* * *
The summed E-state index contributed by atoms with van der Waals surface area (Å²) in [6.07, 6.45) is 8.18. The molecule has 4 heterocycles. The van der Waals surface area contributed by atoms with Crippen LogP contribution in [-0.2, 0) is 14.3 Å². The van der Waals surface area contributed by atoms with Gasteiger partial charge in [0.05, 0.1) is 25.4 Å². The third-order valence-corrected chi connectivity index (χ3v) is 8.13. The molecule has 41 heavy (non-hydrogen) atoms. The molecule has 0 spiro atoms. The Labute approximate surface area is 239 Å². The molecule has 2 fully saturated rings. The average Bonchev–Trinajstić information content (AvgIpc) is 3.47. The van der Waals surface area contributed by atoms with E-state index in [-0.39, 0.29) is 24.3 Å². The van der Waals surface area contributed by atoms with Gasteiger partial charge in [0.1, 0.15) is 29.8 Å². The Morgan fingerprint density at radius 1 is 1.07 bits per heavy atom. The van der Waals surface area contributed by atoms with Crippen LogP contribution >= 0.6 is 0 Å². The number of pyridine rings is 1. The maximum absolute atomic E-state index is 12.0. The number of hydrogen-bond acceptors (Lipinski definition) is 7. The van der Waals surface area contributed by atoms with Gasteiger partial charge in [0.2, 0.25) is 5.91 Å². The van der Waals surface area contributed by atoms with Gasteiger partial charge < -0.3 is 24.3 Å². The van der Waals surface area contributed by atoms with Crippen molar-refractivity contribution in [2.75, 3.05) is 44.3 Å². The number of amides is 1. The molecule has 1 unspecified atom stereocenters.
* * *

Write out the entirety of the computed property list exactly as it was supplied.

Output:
The summed E-state index contributed by atoms with van der Waals surface area (Å²) in [6.07, 6.45) is 8.18. The molecule has 4 heterocycles. The van der Waals surface area contributed by atoms with Crippen LogP contribution in [-0.2, 0) is 14.3 Å². The van der Waals surface area contributed by atoms with Gasteiger partial charge in [0.05, 0.1) is 25.4 Å². The third-order valence-corrected chi connectivity index (χ3v) is 8.13. The molecule has 41 heavy (non-hydrogen) atoms. The molecule has 0 spiro atoms. The Labute approximate surface area is 239 Å². The molecule has 2 fully saturated rings. The average Bonchev–Trinajstić information content (AvgIpc) is 3.47. The van der Waals surface area contributed by atoms with E-state index in [-0.39, 0.29) is 24.3 Å². The van der Waals surface area contributed by atoms with Gasteiger partial charge in [0.1, 0.15) is 29.8 Å². The Morgan fingerprint density at radius 1 is 1.07 bits per heavy atom. The van der Waals surface area contributed by atoms with Crippen LogP contribution >= 0.6 is 0 Å². The number of pyridine rings is 1. The maximum absolute atomic E-state index is 12.0. The number of hydrogen-bond acceptors (Lipinski definition) is 7. The van der Waals surface area contributed by atoms with Gasteiger partial charge in [0.2, 0.25) is 5.91 Å². The van der Waals surface area contributed by atoms with Gasteiger partial charge < -0.3 is 24.3 Å². The van der Waals surface area contributed by atoms with Crippen molar-refractivity contribution in [2.75, 3.05) is 44.3 Å². The number of amides is 1. The molecule has 1 unspecified atom stereocenters.